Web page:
NOW is the time for Western Australian livestock producers to be provided with more details on disease outbreak management.
Pastoralists and Graziers' Association of WA livestock committee chairman Chris Patmore said the Department of Primary Industries and Regional Development (DPIRD) had advised well-documented plans were in place in the event of an incursion.
However, Mr Patmore said this needed to be explained more thoroughly via an extension program.
"Most of us don't have a good understanding of the process," Mr Patmore said.
"I don't want a situation where most livestock owners learn about the process, after the incursion.
"We need to know beforehand."
Mr Patmore is a sheep farmer in the Mid West where biosecurity groups have shot and poisoned close to 10,000 feral pigs over the past couple of years.
Feral goats and deer have also been an issue in and near the district and are susceptible to FMD.
Such cloven-hoofed animals run in the same paddocks and pastures as cattle and sheep.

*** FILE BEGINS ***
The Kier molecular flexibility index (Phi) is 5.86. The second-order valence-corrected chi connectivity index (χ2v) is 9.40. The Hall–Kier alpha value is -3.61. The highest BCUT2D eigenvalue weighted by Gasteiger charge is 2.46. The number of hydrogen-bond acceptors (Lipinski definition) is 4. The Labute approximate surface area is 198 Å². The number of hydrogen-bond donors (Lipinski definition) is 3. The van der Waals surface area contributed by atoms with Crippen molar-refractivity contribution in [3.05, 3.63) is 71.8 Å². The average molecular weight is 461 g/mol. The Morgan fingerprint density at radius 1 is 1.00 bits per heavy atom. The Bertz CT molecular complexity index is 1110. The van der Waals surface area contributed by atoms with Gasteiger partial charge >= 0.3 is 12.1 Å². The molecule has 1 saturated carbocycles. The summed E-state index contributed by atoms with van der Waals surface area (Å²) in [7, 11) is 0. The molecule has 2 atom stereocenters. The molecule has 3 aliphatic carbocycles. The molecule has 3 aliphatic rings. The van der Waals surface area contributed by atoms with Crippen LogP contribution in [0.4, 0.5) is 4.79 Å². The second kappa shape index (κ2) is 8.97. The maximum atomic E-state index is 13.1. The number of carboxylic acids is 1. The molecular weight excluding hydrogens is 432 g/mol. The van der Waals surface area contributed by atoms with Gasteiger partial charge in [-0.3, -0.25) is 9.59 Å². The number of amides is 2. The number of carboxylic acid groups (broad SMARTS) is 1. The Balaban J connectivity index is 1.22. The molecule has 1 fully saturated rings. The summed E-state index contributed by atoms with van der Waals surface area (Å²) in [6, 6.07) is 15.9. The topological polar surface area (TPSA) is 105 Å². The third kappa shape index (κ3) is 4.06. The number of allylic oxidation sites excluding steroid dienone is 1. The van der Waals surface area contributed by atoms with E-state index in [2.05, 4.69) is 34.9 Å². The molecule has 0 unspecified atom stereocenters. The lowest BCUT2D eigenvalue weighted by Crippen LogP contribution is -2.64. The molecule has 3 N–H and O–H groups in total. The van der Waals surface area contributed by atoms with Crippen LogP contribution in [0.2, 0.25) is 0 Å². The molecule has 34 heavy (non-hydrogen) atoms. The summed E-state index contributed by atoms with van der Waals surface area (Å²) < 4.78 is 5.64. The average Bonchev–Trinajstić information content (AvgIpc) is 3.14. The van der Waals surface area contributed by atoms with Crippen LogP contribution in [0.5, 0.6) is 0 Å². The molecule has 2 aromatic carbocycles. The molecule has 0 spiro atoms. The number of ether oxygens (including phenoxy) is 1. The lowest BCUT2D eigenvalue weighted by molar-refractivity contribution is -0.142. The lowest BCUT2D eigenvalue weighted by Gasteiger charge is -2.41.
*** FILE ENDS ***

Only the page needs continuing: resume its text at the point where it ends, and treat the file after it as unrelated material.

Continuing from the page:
Mr Patmore said considerable government funds should be spent on cleaning up these feral animals prior to a disease outbreak - not later.
Furthermore - and beyond the farmgate - he said WA needed to bolster its border controls - mainly at ports and airports.
He said currently anyone importing infected animal products would be unlucky to be caught, labelling penalties as "pathetic".
"Unlike lumpy skin disease, FMD is not spread by insects," Mr Patmore said.
"It would have to be introduced by importing animals or animal products either intentionally or unknowingly.
"An FMD outbreak would have huge ramifications for our livestock industry."
As to whether or not eID tags for sheep could be useful - Mr Patmore believes they will have no effect in preventing or detecting an outbreak.
He said what happened after an outbreak mattered the most.
"The first step is a livestock standstill where every property is effectively placed in quarantine, whether or not they have eIDs," Mr Patmore said.
"The argument in favour of eID is that it will reduce the length of time it takes to trace the affected animals."
Mr Patmore believes WA has a very effective sheep traceability system with pink transaction tags.
He found it very difficult to quantify exactly how much better the eIDs would be.
"Where the current system lets us down is the non-compliance in National Vendor Declaration (NVD) use and the lack of entries into the National Livestock Identification System (NLIS) database," Mr Patmore said.
"These problems exist with or without eIDs and more work needs to be done on these two aspects urgently - both in sheep and cattle."
Sign up for our newsletter to stay up to date.